Under Armour Hits Back With Their Own Self-Unaware Kids Tees

Updating a previous post, wherein I lament my findings of a couple ridiculous Nike T-shirts in the kids section at a local department store, I found another gem at the same place.

This time the shirt intended for children is made and distributed by Under Armour, and quite possibly comes with a little bit of tongue-in-cheek that I found utterly lacking in the Nike nonsense. It reads, in all caps of course, “CALL MY AGENT.”

Not nearly as eye-rolling as "Your Mom Knows" or "Play Me or Trade Me," but still adults teaching kids to miss the point.

Not nearly as eye-rolling as “Your Mom Knows” or “Play Me or Trade Me,” but still adults teaching kids to miss the point.

It’s kind of funny, sure. But douchey too. I’ll keep you posted on this whole racket, since I find it indicative of our culture. In the words of the late, great George Carlin, “You know what I say? Fuck the children!”

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David Foster Wallace’s “This is Water” – 22 Minutes That Will Boost Your Life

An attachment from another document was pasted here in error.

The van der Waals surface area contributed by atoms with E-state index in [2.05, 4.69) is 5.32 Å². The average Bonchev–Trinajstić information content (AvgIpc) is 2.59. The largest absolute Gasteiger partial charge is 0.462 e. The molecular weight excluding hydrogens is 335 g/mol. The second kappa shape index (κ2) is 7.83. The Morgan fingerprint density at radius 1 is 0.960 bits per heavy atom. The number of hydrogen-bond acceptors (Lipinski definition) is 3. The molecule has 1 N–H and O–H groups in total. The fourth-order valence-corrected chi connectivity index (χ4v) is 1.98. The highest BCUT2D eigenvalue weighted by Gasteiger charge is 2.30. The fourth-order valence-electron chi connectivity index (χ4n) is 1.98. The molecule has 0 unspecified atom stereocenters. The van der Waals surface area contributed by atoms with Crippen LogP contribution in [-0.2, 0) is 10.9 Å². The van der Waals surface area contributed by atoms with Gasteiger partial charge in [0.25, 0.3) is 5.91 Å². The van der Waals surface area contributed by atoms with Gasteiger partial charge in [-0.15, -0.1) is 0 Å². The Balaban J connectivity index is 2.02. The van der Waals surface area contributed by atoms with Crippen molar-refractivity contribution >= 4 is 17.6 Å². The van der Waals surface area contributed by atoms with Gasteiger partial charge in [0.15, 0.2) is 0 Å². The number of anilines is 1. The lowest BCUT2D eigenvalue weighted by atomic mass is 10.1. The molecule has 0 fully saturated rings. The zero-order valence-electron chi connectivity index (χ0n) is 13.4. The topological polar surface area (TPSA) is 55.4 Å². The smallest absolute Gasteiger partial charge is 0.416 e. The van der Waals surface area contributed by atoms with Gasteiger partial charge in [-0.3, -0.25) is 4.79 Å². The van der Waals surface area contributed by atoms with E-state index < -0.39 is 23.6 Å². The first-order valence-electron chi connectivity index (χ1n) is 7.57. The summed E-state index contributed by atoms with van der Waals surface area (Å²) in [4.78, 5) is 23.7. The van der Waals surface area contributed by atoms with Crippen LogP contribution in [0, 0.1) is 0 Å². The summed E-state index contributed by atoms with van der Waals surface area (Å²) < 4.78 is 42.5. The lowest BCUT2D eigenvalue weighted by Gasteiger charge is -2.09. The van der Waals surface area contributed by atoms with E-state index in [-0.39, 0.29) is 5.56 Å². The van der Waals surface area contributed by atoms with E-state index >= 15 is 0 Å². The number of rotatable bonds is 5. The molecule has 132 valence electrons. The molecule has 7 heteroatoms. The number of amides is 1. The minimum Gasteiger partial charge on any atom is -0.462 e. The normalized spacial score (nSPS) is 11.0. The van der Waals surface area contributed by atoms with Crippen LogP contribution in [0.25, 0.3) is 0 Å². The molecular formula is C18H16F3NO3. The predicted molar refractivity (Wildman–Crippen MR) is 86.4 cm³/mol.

I know it’s eight years old, and I know David Foster Wallace achieved quite a status, but a lot of us who are hard wired to love the man’s vulnerability, linguistic talent, writings and truthfulness forget that our natural default settings, indeed Wallace’s own, are typically pretty shitty. It takes work and practice to be a good person, to be conscious. No matter how above it all you think you are, and I’ve been there, this 22-minute speech delivered to the 2005 graduating class at Kenyon College is beyond words. There will be some people that have it go over their heads, but many of those people aren’t the types to get through the whole thing anyway. I urge all people, however, to give this speech a listen. It’s probably worth coming back to on a semi-annual basis.

David’s contribution to the world of consciousness is something to behold. The times in the speech when the audience gives in to their default settings and cheers when they cannot even see the disappointing irony leave much to be desired, but they highlight both Wallace’s genius and our need to forgive those around us who “don’t get it.” I never met David Foster Wallace; I miss him dearly.

R.I.P. David Foster Wallace

This is a link to an interview with DFW’s sister, Amy Wallace-Havens, conducted by Anne Strainchamps for Wisconsin Public Radio’s fantastic radio programĀ To the Best of Our Knowledge. Click the “listen” button beneath the short description and just above the lines of stars to rate the post.